A critical message for all owners of wooden stringed instruments

This harsh winter has been brutal on acoustic instruments. The problem is that the constant heat in our homes dries the air in the room. If your instruments are on a stand, make sure the instrument is not near a heater vent. If your instrument is hanging on the wall, take it down, put it in the case until the weather changes.

The best thing is to leave your instruments in their cases as much as possible. If you are like us, you like to have a guitar or two out on a stand for easy and constant access. Make sure it is in the right spot.


Get a hygrometer, calibrate it and measure the humidity in the room. Monitor the moisture and make sure to keep the room in a safe range for your instruments. Here is a clue how to tell how dry your guitar is: Run your hand along the side of the fingerboard. If you can feel your fret ends sticking out along the edges (and they were not before) it means your fingerboard has shrunk and the frets will be rough against your hands. All of this is completely fixable, but be aware and careful.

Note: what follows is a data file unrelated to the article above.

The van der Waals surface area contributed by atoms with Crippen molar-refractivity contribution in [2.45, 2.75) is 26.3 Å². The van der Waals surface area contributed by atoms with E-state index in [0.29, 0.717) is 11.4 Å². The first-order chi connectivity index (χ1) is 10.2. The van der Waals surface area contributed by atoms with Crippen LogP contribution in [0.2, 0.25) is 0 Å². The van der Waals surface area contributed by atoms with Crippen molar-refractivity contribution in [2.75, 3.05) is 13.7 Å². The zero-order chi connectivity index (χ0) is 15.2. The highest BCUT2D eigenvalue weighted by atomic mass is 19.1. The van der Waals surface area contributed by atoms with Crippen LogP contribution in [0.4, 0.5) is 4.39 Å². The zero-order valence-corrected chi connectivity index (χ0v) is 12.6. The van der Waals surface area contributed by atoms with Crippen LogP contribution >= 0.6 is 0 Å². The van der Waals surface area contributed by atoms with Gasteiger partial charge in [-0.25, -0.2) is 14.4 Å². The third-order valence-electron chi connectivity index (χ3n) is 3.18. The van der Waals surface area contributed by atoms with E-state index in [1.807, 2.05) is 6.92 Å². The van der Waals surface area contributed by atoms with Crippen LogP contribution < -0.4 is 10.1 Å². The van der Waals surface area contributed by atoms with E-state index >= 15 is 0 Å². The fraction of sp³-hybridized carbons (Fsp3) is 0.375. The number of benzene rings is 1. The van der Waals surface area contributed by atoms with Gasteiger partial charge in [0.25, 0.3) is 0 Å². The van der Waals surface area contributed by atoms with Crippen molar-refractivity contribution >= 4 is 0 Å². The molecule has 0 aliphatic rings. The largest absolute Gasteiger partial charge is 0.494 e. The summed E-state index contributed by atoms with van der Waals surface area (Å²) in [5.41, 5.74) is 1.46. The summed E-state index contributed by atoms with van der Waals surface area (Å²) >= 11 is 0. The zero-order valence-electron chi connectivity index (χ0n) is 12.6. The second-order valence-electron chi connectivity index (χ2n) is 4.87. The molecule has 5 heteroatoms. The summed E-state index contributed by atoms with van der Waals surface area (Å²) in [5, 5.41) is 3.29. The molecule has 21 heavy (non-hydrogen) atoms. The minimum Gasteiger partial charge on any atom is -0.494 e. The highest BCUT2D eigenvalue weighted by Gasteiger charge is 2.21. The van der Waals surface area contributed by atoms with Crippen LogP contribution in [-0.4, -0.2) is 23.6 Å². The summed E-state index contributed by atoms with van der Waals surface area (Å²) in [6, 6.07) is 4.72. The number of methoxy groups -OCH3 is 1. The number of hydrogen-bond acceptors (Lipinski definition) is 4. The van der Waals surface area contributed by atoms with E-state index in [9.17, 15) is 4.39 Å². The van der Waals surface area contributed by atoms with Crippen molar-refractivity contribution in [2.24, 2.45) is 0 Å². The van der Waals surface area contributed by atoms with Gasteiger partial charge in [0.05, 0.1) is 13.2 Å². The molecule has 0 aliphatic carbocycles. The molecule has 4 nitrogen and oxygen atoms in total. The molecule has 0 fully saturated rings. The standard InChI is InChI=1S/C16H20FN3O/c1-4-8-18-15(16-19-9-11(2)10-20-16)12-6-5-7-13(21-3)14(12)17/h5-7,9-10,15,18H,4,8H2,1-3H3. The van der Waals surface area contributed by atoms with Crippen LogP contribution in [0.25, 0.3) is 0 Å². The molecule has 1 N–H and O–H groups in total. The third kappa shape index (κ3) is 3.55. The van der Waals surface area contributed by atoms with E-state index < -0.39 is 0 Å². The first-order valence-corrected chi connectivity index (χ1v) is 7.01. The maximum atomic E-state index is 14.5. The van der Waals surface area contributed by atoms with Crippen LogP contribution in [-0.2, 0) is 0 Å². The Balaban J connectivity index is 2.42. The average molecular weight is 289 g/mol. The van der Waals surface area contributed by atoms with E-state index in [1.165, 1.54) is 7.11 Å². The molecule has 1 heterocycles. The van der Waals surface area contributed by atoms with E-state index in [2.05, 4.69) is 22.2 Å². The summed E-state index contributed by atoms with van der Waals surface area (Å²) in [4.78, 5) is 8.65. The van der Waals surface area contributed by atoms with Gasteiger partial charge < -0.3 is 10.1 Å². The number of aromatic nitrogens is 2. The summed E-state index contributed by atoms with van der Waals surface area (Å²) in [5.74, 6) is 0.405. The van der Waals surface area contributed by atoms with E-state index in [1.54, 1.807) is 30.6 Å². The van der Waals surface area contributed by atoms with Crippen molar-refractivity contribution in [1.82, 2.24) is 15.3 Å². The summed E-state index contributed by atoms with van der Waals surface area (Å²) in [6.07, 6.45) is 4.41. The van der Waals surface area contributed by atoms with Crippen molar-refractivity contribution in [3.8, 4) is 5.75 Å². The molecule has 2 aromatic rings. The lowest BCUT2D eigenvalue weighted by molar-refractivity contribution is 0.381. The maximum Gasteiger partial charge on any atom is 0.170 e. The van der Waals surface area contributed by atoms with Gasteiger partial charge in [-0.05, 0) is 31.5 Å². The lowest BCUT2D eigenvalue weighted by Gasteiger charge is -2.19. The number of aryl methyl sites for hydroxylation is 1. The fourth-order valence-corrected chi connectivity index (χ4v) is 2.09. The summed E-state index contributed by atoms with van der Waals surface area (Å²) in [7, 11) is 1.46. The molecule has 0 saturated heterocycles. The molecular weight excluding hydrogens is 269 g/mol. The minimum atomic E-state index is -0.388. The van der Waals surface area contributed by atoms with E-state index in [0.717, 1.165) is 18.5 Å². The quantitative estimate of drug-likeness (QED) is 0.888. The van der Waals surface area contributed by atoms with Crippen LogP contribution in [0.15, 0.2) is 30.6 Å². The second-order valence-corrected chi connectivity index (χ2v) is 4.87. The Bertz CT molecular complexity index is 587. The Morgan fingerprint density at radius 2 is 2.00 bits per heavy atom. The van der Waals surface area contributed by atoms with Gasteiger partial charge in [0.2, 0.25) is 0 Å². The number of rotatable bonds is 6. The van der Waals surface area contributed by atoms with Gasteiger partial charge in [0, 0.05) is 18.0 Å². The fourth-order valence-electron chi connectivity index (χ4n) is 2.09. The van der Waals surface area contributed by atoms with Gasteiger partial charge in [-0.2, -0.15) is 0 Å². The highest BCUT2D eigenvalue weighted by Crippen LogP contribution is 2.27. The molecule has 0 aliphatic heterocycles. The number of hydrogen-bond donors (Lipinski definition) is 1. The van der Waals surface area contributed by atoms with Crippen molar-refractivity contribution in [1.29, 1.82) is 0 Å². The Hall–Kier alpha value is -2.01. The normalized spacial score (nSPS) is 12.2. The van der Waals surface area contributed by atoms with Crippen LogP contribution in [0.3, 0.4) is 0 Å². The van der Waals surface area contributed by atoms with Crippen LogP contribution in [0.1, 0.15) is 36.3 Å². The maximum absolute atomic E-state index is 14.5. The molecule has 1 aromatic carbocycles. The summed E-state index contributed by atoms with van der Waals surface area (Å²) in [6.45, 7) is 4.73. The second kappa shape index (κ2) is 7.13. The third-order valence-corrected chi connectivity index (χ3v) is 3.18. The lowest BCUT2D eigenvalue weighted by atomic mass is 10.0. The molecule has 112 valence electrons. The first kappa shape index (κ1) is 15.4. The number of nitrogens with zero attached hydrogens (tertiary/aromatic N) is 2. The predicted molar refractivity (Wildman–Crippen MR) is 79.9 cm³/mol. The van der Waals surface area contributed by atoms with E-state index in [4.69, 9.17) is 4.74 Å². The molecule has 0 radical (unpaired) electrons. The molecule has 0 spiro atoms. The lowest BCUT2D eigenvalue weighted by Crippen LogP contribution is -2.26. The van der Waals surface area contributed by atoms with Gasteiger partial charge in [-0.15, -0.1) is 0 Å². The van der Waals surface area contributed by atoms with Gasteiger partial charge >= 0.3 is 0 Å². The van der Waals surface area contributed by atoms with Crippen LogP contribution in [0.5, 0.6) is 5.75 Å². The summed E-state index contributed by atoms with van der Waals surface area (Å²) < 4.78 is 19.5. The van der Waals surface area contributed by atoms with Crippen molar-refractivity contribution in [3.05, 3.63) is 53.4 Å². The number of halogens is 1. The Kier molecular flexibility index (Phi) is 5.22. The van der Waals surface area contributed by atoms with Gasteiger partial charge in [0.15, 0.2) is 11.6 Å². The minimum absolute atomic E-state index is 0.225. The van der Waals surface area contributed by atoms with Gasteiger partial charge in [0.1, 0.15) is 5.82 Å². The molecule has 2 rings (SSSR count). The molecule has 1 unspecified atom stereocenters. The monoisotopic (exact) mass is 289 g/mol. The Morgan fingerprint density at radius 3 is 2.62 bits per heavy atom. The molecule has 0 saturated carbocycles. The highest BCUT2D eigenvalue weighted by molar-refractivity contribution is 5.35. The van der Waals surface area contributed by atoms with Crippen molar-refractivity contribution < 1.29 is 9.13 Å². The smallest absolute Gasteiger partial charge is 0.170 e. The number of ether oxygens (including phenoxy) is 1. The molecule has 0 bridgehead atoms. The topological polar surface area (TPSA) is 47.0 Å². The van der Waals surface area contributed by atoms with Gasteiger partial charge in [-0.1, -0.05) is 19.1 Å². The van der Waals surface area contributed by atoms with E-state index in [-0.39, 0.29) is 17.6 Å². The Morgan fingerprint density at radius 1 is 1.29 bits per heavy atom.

If you have suffered the kind of instrument damage, shrinkage, small cracks in finish or wood, or something more serious because of the effects of low humidity, you are among many others. We haven’t had this many calls to repair low humidity damage in a single winter in over 40 years.

If you have damage, give Marty Lanham a call for expert repair, restoration, or even a new instrument. Oh, and please don’t call to ask how to work the hygrometer — you have to figure that one out on your own! Hope this helps protect the fine instruments played and loved by bluegrass artists.

— Charmaine Lanham